The Wall at the Sugar Factory
“I had no answers for Elta. None that would be truthful, anyway….. I knew that we needed a home. My daughter needed to live in a place where she wouldn’t have to live in constant terror. A home where she wouldn’t have to be fearful that murderers might come for her in the middle of the night. Where people didn’t hate her…..”
So thinks Shaindel, a main character in Sherry Ostrioff’s excellent historical novel, The Wall At The Sugar Factory, based on her own family’s history. Shaindel and her daughter survived a pogrom, a government or military orchestrated violent attack on Jews. Shaindel’s husband and most men in her village were murdered by the Russian and Ukrainian military. Women and girls were raped and murdered, homes looted and burned. Fear was in the air. Shaindel had hoped that a mother and child would not be targets. But she knew better.
Part of my family was from the Ukraine, coming to the US in the 1880’s. None had a good memory to share.
Shaindel’s home was destroyed, her husband murdered at the wall at the sugar factory. She and her 3-year old daughter were homeless, afraid and uncertain of their future. When her daughter, Elta, asked when they will go home, Shaindel didn’t know what to answer. They had no home.
Author Sherry Ostroff shared, “Think about my grandmother, Shaindel (on whom the character Shaindel is based). She was born around 1880. The pogroms started in Russia in 1881 with the assassination of Tsar Alexander II. Shaindel probably heard about pogroms her entire life, but it wasn't until the murder of her husband, when she was in her early 40's, did she realize it was time to get out. She almost missed the boat - literally.”
The narration was mostly divided between Shaindel and her search for a safe home, and her sister Chava, who had already immigrated to New York. Life in the US wasn’t always the goldene medina, the land of golden opportunity, as it was rife with prejudice against the Jews and other immigrants. However, one’s life was not threatened daily, as it was in Eastern Europe.
This was an era of burgeoning nationalism movements. The Nazis (National Socialist Workers Party) and the Marxist groups of Lenin and later, Stalin were part of this trend. European borders changed from the smaller Medieval and Renaissance boundaries, reformed after WWI into new territories. New countries were configured, as Pakistan was carved out of India and Israel and Jordan from the Palestine of the Ottoman Empire.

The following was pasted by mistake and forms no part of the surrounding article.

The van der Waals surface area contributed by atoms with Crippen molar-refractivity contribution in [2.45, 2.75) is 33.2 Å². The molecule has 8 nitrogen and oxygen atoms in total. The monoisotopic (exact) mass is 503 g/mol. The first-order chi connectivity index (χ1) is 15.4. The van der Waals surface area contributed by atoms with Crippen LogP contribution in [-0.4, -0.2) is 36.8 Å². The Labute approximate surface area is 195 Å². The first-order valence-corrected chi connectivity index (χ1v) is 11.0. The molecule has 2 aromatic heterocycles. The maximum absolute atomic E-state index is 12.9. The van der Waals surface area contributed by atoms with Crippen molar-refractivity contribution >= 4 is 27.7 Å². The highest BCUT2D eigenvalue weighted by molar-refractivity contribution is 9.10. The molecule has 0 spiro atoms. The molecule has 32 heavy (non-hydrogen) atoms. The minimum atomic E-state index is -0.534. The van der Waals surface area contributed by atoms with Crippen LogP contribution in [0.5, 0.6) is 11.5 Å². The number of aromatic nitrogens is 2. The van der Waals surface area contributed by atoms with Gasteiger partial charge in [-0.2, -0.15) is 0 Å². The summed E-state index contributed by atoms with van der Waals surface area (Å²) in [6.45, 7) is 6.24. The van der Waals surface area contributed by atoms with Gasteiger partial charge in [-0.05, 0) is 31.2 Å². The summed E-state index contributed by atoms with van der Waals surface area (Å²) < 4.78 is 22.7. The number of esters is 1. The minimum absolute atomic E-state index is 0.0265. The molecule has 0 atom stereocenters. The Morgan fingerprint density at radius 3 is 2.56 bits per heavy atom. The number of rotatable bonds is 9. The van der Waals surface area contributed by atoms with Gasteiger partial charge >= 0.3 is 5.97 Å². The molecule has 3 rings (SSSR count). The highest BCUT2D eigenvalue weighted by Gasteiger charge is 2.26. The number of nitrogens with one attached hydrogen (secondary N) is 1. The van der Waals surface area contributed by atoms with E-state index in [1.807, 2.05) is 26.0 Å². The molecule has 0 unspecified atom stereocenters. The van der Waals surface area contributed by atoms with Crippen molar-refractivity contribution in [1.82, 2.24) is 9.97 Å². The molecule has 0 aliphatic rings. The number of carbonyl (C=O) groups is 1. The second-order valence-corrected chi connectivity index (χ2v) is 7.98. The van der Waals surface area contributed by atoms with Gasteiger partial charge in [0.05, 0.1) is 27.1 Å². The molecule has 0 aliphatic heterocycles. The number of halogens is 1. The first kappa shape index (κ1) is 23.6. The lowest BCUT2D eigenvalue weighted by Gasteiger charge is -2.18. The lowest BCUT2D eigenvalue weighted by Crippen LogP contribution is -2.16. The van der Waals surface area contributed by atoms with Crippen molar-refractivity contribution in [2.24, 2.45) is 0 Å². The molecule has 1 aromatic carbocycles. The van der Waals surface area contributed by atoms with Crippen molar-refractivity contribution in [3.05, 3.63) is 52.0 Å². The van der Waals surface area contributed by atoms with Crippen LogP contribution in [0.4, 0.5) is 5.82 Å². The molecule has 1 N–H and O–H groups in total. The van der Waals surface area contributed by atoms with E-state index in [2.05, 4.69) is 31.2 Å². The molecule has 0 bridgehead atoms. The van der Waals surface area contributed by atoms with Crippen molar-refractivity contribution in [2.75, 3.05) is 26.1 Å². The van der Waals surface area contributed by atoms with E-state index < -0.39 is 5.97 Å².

Socialism was on the rise. The Russian Tsars fell with violence, the socialist revolutionaries promising freedom and equality. Neither was delivered. The history of countries that were or are communist or socialist are studies in governments that have taken away civil rights, voting rights and economic rights—few choices in one’s life. The choices available were uncertain at best and most often dangerous.
Sherry told me about the strength of her mother, grandmother and aunt. “In regard to The Wall at the Sugar Factory, writing the book, allowed me to understand how truly strong my grandmother, mother, and my aunt were. …[T]hey were all immensely determined woman, and I am grateful for each. We have a saying in Judaism that if you save a life, you save a world. My grandmother, mother and aunt saved my world.”
America gave choices and freedoms for Sherry’s family and characters and for millions who came legally to these shores. In her concluding remarks, Sherry mentioned that some historians date the Holocaust’s beginning to 1918 or earlier because of the many pogroms that occurred in Eastern Europe. One wonders whether the violence of Hamas against the Israelis, mostly Jewish, some Muslim and Christian, on October 7 and the subsequent rise in hatred against Jews is predictive of a Jewish future fraught with danger and violence, as the pogroms were at the end of the 19th and beginning of the 20th century were a dark omen for the Holocaust.
Sherry wrote to me, “I think the October 7th massacre in Israel was definitely a pogrom. We, the present living generation, who only heard about pogroms from our mother's and grandmother's laps, now got to see one in real time. It was scary as hell.
“I've read many books on the pogroms from 1918-1921, and the parallels are all there: the debasement of women, the torture of forcing families to watch their relatives attacked and murdered, the disregard for age and sex. It's all the same play-book….
“For historians, and I consider myself one, it is frighteningly frustrating.”
Shaindel packs a suitcase filled with apple strudel for her ane for Elta to eat on the voyage to America. What would be more appropriate for the recipe to accompany this novel?